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Don’t Expect Miracles – It Will Take Time For NHS Services To Be Back To Normal

Responding to the letter from NHS England and NHS Improvement on the “third phase” of the NHS’s response to Covid-19, Niall Dickson, chief executive of the NHS Confederation, which represents organisations across the healthcare sector, said:

“There is much to welcome in this ambitious letter. We all want to restore services as quickly as possible but we need to manage expectations. A full return to pre-Covid-19 levels of activity by October may not be possible.

“There will be a very short window of opportunity between now and winter. Local services are being restarted all over the country but many are constrained and operating at significantly reduced capacity. The NHS must now run Covid and non-Covid services simultaneously and provide care to patients and support for staff using the precautions necessary to prevent the spread of the virus. Social distancing and use of PPE makes it much more difficult to ramp up services quickly.

“Nor do we know how the virus will spread and in every NHS service we must remain vigilant and prepared for local and national surges.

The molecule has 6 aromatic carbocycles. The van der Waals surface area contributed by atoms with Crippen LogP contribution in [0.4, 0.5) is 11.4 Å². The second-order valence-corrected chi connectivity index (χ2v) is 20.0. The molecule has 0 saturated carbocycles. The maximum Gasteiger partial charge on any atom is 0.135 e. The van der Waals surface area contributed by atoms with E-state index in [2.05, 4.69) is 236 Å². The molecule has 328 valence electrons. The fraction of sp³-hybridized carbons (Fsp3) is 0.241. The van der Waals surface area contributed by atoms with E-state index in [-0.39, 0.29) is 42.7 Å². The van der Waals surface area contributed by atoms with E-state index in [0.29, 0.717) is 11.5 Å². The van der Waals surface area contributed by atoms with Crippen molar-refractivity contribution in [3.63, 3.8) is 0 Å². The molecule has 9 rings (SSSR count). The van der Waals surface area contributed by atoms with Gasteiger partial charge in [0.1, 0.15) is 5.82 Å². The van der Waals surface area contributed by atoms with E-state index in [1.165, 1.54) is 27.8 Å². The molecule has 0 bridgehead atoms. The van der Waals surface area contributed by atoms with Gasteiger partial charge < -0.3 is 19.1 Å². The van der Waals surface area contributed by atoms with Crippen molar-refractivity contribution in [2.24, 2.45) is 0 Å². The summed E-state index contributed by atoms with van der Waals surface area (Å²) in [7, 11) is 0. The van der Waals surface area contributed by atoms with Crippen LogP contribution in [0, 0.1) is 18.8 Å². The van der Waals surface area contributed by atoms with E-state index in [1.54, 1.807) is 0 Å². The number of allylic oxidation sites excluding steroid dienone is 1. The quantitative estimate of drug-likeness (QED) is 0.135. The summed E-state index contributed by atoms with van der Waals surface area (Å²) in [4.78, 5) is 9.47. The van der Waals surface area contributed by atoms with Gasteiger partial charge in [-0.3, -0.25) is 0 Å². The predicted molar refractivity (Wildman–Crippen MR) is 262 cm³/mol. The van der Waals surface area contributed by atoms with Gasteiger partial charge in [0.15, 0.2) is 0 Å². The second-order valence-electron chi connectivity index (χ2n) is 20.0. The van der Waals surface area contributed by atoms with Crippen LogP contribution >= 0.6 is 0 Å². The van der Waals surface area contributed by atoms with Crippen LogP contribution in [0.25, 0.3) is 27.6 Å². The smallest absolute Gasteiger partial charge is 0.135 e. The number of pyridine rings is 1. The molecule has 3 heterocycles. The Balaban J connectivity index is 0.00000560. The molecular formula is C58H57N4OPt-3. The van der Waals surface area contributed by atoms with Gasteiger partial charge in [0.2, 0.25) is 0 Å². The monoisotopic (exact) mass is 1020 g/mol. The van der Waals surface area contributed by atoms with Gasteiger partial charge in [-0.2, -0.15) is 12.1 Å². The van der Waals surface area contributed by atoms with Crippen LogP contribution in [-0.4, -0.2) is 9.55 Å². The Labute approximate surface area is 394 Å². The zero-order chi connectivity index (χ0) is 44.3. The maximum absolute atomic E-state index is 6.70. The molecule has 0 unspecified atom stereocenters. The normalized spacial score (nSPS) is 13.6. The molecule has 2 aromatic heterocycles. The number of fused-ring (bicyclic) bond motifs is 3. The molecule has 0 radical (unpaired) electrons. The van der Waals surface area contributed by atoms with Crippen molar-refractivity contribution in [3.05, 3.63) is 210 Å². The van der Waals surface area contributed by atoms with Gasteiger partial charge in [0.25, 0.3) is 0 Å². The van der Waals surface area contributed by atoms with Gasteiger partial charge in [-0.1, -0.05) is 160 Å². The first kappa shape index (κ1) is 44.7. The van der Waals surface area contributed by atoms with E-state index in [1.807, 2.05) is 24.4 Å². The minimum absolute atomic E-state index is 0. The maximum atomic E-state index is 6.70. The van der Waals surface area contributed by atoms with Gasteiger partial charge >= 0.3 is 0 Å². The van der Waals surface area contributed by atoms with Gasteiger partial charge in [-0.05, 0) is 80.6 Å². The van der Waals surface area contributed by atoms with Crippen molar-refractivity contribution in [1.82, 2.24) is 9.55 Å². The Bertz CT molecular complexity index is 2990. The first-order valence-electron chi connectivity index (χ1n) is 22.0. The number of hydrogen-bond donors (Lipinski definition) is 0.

“The service will respond and do everything possible to start tackling the enormous backlog of need but in return it will expect patience – the service will step up as it always does but we need the public, patients and politicians to understand that switching services back on is much more challenging than switching them off, and it will not be achieved overnight.

“The pandemic has also revealed and exposed the extent to which health is unequal in our society and we welcome the commitment to tackle this. NHS organisations recognise that they have a vital role working with others to tackle this injustice alongside national initiatives and funding. We are moving to a health and care system which should have population health at the heart of what it does, and today’s announcements are a step towards that.

“The critical next phase will require local integrated care systems to take control and work with their partners to develop local solutions and the guidance rightly underlines this.

“At the same time, we need to free clinicians and managers to redesign services, without the burden of unnecessary bureaucracy. The move from a Level 4 to Level 3 incident is therefore good news, though we are aware that these freedoms exist on a knife edge and, should local outbreaks flare up more widely, they will quickly be taken away.”

























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